Changing OSPF trap generation choices

Optional: OSPF traps (defined by RFC 1850) are supported on the routing switches. OSPF trap generation is disabled by default, but you can use the following command to enable generation of any or all of the supported OSPF traps.


[no] trap [trap-name | all]

Used in the OSPF configuration context to enable or disable OSPF traps.


Enables or disables all OSPF traps available on the routing switch.


Specifies a trap from table below to enable or disable.

The no form disables the specified trap.

Default: All OSPF traps disabled

The table below summarizes OSPF traps supported on the switches, and their associated MIB objects from RFC 1850.

OSPF traps and associated MIB objects

OSPF trap name

MIB object

interface-authentication-failure ospflfAuthFailure
interface-config-error ospflfConfigError
interface-receive-bad-packet ospflfrxBadPacket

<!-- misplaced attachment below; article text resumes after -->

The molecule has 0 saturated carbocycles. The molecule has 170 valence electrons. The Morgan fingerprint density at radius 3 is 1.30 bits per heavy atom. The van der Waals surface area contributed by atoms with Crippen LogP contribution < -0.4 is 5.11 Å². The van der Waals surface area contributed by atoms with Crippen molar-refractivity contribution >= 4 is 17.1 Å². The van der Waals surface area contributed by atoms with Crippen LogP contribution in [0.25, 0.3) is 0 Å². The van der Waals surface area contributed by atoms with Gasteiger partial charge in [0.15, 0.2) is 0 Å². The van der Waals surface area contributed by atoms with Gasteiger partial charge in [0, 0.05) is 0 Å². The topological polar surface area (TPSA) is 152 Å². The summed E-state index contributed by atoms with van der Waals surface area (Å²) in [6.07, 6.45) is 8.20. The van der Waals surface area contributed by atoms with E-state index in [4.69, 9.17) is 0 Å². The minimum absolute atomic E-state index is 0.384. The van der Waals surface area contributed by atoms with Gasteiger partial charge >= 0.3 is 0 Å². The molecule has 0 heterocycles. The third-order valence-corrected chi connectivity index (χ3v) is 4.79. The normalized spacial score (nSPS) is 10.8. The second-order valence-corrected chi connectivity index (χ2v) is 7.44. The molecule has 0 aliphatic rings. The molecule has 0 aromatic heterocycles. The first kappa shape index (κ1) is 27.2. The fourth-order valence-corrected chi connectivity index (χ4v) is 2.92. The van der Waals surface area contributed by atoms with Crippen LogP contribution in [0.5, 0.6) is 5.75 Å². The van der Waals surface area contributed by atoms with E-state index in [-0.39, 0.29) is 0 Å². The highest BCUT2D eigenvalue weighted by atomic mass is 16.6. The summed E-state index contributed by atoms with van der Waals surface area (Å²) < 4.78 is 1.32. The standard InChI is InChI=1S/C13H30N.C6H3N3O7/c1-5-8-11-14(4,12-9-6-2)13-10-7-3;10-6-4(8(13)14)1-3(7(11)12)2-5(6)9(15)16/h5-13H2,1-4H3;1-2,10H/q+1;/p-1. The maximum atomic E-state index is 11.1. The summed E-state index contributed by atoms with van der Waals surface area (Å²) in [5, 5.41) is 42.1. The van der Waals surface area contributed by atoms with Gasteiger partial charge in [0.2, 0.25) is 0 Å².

interface-retransmit-packet ospfTxRetransmit


neighbor-state-change ospfNbrStateChange
originate-lsa ospfOriginateLsa
originate-maxage-lsa ospfMaxAgeLsa


virtual-interface-config-error ospfVirtlfConfigError
virtual-interface-state-change ospfVirtlfStateChange
virtual-neighbor-state-change ospfVirtNbrStateChange
virtual-interface-receive-bad-packet ospfVirtlfRxBad Packet
virtual-interface-retransmit-packet ospfVirtlfTxRetransmit


Enabling OSPF traps

If you wanted to monitor the neighbor-state-change and interface-receive-bad-packet traps, you would use the following commands to configure the routing switch to enable the desired trap. The show command verifies the resulting OSPF trap configuration.

switch(ospf)# trap neighbor-state-change
switch(ospf)# trap interface-receive-bad-packet
switch(ospf)# show ip ospf traps

   OSPF Traps Enabled
      Neighbor State Change
      Interface Receive Bad Packet